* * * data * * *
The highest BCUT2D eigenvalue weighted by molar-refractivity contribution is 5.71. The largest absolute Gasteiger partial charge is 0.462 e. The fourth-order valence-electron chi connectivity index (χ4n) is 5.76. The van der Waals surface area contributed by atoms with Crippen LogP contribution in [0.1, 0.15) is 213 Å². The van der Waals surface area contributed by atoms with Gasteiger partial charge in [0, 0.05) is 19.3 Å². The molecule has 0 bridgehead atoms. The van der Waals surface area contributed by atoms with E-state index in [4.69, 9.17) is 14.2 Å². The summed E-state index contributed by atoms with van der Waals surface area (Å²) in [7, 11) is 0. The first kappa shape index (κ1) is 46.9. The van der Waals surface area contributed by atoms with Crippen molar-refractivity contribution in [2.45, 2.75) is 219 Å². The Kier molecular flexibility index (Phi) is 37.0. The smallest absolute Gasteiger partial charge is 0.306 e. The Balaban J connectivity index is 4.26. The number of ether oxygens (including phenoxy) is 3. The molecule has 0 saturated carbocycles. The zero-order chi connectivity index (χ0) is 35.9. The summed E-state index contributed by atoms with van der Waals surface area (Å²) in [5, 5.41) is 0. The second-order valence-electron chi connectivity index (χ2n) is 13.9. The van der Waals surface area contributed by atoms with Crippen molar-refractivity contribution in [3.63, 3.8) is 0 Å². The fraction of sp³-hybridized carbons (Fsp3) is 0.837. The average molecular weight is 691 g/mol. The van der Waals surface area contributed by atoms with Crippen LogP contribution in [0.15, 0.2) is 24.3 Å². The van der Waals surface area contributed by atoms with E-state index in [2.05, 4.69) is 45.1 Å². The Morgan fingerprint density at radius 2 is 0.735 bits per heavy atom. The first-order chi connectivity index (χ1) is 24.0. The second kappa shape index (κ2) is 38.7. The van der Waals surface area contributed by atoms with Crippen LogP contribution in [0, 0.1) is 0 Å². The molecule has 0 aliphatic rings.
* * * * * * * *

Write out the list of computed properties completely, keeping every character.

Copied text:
The highest BCUT2D eigenvalue weighted by molar-refractivity contribution is 5.71. The largest absolute Gasteiger partial charge is 0.462 e. The fourth-order valence-electron chi connectivity index (χ4n) is 5.76. The van der Waals surface area contributed by atoms with Crippen LogP contribution in [0.1, 0.15) is 213 Å². The van der Waals surface area contributed by atoms with Gasteiger partial charge in [0, 0.05) is 19.3 Å². The molecule has 0 bridgehead atoms. The van der Waals surface area contributed by atoms with E-state index in [4.69, 9.17) is 14.2 Å². The summed E-state index contributed by atoms with van der Waals surface area (Å²) in [7, 11) is 0. The first kappa shape index (κ1) is 46.9. The van der Waals surface area contributed by atoms with Crippen molar-refractivity contribution in [2.45, 2.75) is 219 Å². The Kier molecular flexibility index (Phi) is 37.0. The smallest absolute Gasteiger partial charge is 0.306 e. The Balaban J connectivity index is 4.26. The number of ether oxygens (including phenoxy) is 3. The molecule has 0 saturated carbocycles. The zero-order chi connectivity index (χ0) is 35.9. The summed E-state index contributed by atoms with van der Waals surface area (Å²) in [5, 5.41) is 0. The second-order valence-electron chi connectivity index (χ2n) is 13.9. The van der Waals surface area contributed by atoms with Crippen molar-refractivity contribution in [3.63, 3.8) is 0 Å². The fraction of sp³-hybridized carbons (Fsp3) is 0.837. The average molecular weight is 691 g/mol. The van der Waals surface area contributed by atoms with Crippen LogP contribution in [0.15, 0.2) is 24.3 Å². The van der Waals surface area contributed by atoms with E-state index in [2.05, 4.69) is 45.1 Å². The Morgan fingerprint density at radius 2 is 0.735 bits per heavy atom. The first-order chi connectivity index (χ1) is 24.0. The second kappa shape index (κ2) is 38.7. The van der Waals surface area contributed by atoms with Crippen LogP contribution in [0, 0.1) is 0 Å². The molecule has 0 aliphatic rings.